Moreover, the lack of technology needed to standardize products and data then leads to the inability of a special kind of managers to handle the supply chain, thus relying on vendors for the exchange of goods and products, thus affecting once again, the price of items preferred by the physicians (Neil, 2006). Another general characteristic of supply management practices within the health care industry concerns the difficulty in predicting the frequency, duration and primary diagnosis for the visits of the patients and the products that they may require.
This particular item produced a mean of 4. 19, with a standard deviation of 1. 16, showing that there are indeed varied responses to this particular item yet the participants relatively agree to the statement mentioned. Eventually, as previous researches discussed (Scalise, 2006; DeJohn, 2008; McKone-Sweet, Hamilton and Willis, 2005; United Parcel Service of America, 2005; Neil, 2006), this is tied up to the absence of a technological infrastructure that may standardize the data of health care institutions that may be essential for their future businesses.
Connected with the lack of standardized information within the healthcare industry is the lack of a standardized nomenclature or coding for the different products and commodities needed by the members of the healthcare industry. These produced a standard deviation of 1. 05 and a mean of 4. 11, showing that they generally agree with the said statement. The next statement that has been analyzed in the previous chapter is concerned with the industry’s lack of capital in order to build a sophisticated information technology infrastructure that they need so as to support the efforts of the member organizations related to supply management.
As discussed, it produced a mean of 4. 79 and a standard deviation of 0. 63, which revealed that the respondents in general, agree with this particular statement. Once again, their responses concur with the previous researches discussed, especially the one authored by McKone-Sweet, Hamilton and Willis (2005). Nonetheless, this seems to argue with what the United Parcel Service of America (2005) which claimed that the industry is indeed in the process of devoting more money to purchase the needed technology infrastructure to ensure the success of supply management practices.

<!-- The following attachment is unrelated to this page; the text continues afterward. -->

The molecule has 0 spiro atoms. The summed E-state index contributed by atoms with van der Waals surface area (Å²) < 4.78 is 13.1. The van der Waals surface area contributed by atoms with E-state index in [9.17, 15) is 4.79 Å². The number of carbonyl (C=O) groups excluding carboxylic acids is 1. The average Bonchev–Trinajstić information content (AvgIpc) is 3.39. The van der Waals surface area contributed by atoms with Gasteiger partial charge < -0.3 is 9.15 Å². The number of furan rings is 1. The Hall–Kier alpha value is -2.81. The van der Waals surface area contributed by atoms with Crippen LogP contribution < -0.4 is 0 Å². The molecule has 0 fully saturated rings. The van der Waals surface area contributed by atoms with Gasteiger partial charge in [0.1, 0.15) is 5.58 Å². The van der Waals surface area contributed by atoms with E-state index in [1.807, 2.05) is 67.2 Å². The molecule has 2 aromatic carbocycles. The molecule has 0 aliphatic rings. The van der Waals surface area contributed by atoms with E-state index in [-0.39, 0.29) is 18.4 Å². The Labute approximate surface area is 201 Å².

The next three statements are generally related with each other: (1) the inadequate business education and SCM capabilities of hospital-based buyers, receiving a mean of only 3. 71, with a standard deviation of 1. 03; (2) the need for supply chain managers, with a mean from the responses of the participants of 4. 20, with a standard deviation of 0. 91; and finally, (3) the need to develop the industry’s own practices to ensure the efficiency of their supply management practices, with a mean of 4. 12, and a standard deviation of 0. 97. The results of this study concur with that of previous researchers.
As earlier discussed, the lack of business education and absence of supply chain managers contributes to the inefficiency of the supply management practices in the healthcare industry. Because of this, physician-preferred items have higher prices due to the fact that healthcare professionals deal with vendors who are profit-driven. As a result, taking the nature of the healthcare industry into consideration, there is a need to develop their own practices so as to ensure its success (Scalise, 2006; United Parcel Service of America, 2005; Neil, 2006: Mckone-Sweet, Hamilton and Willis, 2005).